Another reason, the main reason, for European success, was its history of violence. Its fractured political nature led to near-continuous warfare, far more so than elsewhere in the world which experienced long periods of peace. The constant life or death struggle in Europe led to breakthroughs in shipbuilding, Castle building, weapons and the financial mechanisms to fund it all - features that would allow them to better Dominate the globe.

As the North West of Europe grew rapidly. Venice, Florence and Rome, the city-states that had once controlled and financed the Silk Road trade fell into irrelevance. They instead became cities devoted to leisure - centres of tourism for the newly rich of North Europe and their "Grand Tour". A coming of age gap year of sorts for the young of the wealthy.


Britain began to expand...

The East India Company was a game-changer. Replacing the Portuguese in India and rubbing up against the Dutch East India Company.

The competition with the Dutch forced Britain to spend heavily on the Navy, roughly 20% of the entire government budget. Overseen initially by Samuel Pepys who gathered the most up to date ship designs and carefully managed and established new Dockyards across the country. The new ships coming out were larger, with an emphasis on putting as many guns on one platform as possible. Admiral Blake wrote, "Fighting Instructions" which shared best practices and a strict meritocracy and promotion board that helped improve leadership. The fatality rate of Royal Navy officers in combat fell by 98% between 1660 and 1815. A testimony to better fighting methods.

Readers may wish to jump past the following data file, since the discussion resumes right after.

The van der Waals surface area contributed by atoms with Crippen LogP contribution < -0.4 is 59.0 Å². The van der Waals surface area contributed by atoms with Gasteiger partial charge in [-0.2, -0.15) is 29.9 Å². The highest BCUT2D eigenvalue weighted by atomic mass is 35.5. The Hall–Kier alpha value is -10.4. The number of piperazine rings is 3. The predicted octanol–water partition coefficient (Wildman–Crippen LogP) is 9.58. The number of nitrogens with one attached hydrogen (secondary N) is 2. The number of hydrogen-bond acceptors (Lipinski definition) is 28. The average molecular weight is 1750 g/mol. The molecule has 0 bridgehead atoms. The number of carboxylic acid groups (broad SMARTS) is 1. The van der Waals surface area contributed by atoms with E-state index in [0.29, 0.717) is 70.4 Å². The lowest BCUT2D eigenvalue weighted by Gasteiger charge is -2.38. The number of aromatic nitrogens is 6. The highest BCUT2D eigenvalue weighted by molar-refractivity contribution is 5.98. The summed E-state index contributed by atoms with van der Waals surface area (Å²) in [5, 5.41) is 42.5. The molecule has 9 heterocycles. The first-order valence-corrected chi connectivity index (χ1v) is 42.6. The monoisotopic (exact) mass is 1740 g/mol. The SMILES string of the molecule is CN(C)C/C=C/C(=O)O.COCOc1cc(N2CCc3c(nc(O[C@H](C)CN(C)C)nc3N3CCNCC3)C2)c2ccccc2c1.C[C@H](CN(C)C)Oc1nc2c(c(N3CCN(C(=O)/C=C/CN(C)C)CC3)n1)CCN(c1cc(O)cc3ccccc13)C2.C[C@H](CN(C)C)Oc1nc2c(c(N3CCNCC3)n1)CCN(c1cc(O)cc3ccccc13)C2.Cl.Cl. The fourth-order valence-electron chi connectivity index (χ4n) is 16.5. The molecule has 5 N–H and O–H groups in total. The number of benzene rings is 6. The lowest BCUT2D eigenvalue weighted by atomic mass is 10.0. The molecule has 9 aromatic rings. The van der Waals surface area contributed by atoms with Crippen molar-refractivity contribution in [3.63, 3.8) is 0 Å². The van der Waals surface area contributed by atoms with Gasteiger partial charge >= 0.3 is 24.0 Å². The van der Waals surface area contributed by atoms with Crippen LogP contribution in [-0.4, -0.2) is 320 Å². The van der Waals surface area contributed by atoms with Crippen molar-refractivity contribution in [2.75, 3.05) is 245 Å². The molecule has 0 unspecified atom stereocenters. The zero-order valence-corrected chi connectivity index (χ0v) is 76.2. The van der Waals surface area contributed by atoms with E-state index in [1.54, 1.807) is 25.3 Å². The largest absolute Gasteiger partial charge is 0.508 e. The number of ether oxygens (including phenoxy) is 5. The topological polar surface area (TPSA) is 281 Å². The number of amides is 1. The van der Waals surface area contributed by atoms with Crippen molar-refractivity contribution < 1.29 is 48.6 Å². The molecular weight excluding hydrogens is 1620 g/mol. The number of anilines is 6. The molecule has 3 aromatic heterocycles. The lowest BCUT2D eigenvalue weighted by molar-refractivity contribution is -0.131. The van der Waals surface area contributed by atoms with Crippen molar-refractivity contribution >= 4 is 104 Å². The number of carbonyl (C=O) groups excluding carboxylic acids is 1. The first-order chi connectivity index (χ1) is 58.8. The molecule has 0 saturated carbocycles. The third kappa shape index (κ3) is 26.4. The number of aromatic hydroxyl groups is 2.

Fortunes could be made within the British Empire. One American born official of the EIC returned to Britain having made unbelievable riches. He donated money to the collegiate school of Connecticut, which renamed itself after their new donor, Yale.

Why did Britain do so well?

One reason, is geography: Being an island meant it did not need a standing army to protect its borders. Meaning more cash to invest elsewhere compared to mainland European powers.


The 1800s saw British imperial dominance but also the period of the "Great Game" where Britain's biggest concern was Russia. The Crimean War was eagerly sought by the British to humble this threat to British possessions in India and China. While victorious the war merely spurred social, economic and military reform in Russia and a decade later Britain faced a more fearsome opponent.

As discussed at length in Dreadnought by Robert K Massie, Britain believed an alliance with Germany to be the sensible solution. Germany could apply pressure to the Russian front and prevent them from planning expeditions into central Asia.



Anglo-Persia oil company in the early days 1910s -

The ambassador to Iran had to help divide the cultural gap "between the British who do not say what they mean, and the Persians who do not mean what they say".


The importance of oil was promoted by Admiral Fisher. Oil burnt better than coal. He realised whoever controlled the oil, controlled the ships of the future. He approached the First Lord of the Admiralty - Winston Churchill. He agreed.

Days before Franz Ferdinand was shot the British government bought a 51% stake in the Anglo Persian oil company.

The crappy deal given to the locals spurred the enduring legend of Islam being cheated by the West - and fuelled Islamic Fundamentalism.

To make matters worse in WW1 Britain promised the Arabs a state in exchange for help protecting the oil from the invading Ottomans. It was a lie.

Gallipoli was meant as a diversion to keep the Ottomans from venturing too far south and approaching the oil fields.

The Picot-Sykes agreement was, as the US ambassador said "turning the Middle East into a breeding ground for future conflict".

Iraq, given to Faisal I, a Sunni, in exchange for his help in WW1 was:

A) an entirely new country made by the British

B) a three-way mishmash of people with no history of living together

C) Largely Shia and Persian - Not ideal for the Sunni Faisal.

Roald Dahl served as a hurricane pilot in the Middle East.